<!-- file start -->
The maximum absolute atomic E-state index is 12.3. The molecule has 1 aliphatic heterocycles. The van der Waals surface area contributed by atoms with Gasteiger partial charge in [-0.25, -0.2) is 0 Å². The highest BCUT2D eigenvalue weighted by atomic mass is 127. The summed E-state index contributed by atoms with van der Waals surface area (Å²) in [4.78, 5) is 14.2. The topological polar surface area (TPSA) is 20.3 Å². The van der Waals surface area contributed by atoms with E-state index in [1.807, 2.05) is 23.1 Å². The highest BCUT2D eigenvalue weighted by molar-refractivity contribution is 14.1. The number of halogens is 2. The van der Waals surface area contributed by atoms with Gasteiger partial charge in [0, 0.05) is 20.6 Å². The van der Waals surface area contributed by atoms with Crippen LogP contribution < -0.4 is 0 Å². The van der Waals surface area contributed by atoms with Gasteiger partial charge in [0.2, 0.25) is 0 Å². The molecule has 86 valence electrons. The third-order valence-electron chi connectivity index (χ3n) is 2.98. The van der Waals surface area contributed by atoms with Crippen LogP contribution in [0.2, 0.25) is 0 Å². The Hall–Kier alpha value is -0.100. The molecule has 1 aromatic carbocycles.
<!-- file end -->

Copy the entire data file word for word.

The maximum absolute atomic E-state index is 12.3. The molecule has 1 aliphatic heterocycles. The van der Waals surface area contributed by atoms with Gasteiger partial charge in [-0.25, -0.2) is 0 Å². The highest BCUT2D eigenvalue weighted by atomic mass is 127. The summed E-state index contributed by atoms with van der Waals surface area (Å²) in [4.78, 5) is 14.2. The topological polar surface area (TPSA) is 20.3 Å². The van der Waals surface area contributed by atoms with E-state index in [1.807, 2.05) is 23.1 Å². The highest BCUT2D eigenvalue weighted by molar-refractivity contribution is 14.1. The number of halogens is 2. The van der Waals surface area contributed by atoms with Gasteiger partial charge in [0, 0.05) is 20.6 Å². The van der Waals surface area contributed by atoms with Crippen LogP contribution < -0.4 is 0 Å². The van der Waals surface area contributed by atoms with Gasteiger partial charge in [0.2, 0.25) is 0 Å². The molecule has 86 valence electrons. The third-order valence-electron chi connectivity index (χ3n) is 2.98. The van der Waals surface area contributed by atoms with Crippen LogP contribution in [0.2, 0.25) is 0 Å². The Hall–Kier alpha value is -0.100. The molecule has 1 aromatic carbocycles.